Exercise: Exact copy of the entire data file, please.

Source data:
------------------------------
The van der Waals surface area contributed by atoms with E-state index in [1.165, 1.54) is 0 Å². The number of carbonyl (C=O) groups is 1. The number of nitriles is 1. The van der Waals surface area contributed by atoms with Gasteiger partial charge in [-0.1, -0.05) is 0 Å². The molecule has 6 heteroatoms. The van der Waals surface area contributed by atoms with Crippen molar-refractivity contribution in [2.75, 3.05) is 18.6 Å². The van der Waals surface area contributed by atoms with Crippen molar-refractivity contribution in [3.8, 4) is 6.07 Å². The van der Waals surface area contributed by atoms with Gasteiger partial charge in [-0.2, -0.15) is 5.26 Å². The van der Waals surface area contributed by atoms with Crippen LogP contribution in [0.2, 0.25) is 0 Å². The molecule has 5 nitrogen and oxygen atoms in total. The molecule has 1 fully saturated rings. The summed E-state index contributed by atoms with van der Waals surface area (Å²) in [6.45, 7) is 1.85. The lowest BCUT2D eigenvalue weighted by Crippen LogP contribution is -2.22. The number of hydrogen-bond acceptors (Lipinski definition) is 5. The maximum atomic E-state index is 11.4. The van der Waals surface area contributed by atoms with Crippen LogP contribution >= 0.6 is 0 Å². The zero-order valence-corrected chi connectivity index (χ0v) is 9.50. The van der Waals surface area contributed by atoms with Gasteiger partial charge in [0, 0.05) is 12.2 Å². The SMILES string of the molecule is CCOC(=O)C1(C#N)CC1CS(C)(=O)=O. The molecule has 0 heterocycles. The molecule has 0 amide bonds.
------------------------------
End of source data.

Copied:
The van der Waals surface area contributed by atoms with E-state index in [1.165, 1.54) is 0 Å². The number of carbonyl (C=O) groups is 1. The number of nitriles is 1. The van der Waals surface area contributed by atoms with Gasteiger partial charge in [-0.1, -0.05) is 0 Å². The molecule has 6 heteroatoms. The van der Waals surface area contributed by atoms with Crippen molar-refractivity contribution in [2.75, 3.05) is 18.6 Å². The van der Waals surface area contributed by atoms with Crippen molar-refractivity contribution in [3.8, 4) is 6.07 Å². The van der Waals surface area contributed by atoms with Gasteiger partial charge in [-0.2, -0.15) is 5.26 Å². The van der Waals surface area contributed by atoms with Crippen LogP contribution in [0.2, 0.25) is 0 Å². The molecule has 5 nitrogen and oxygen atoms in total. The molecule has 1 fully saturated rings. The summed E-state index contributed by atoms with van der Waals surface area (Å²) in [6.45, 7) is 1.85. The lowest BCUT2D eigenvalue weighted by Crippen LogP contribution is -2.22. The number of hydrogen-bond acceptors (Lipinski definition) is 5. The maximum atomic E-state index is 11.4. The van der Waals surface area contributed by atoms with Crippen LogP contribution >= 0.6 is 0 Å². The zero-order valence-corrected chi connectivity index (χ0v) is 9.50. The van der Waals surface area contributed by atoms with Gasteiger partial charge in [0, 0.05) is 12.2 Å². The SMILES string of the molecule is CCOC(=O)C1(C#N)CC1CS(C)(=O)=O. The molecule has 0 heterocycles. The molecule has 0 amide bonds.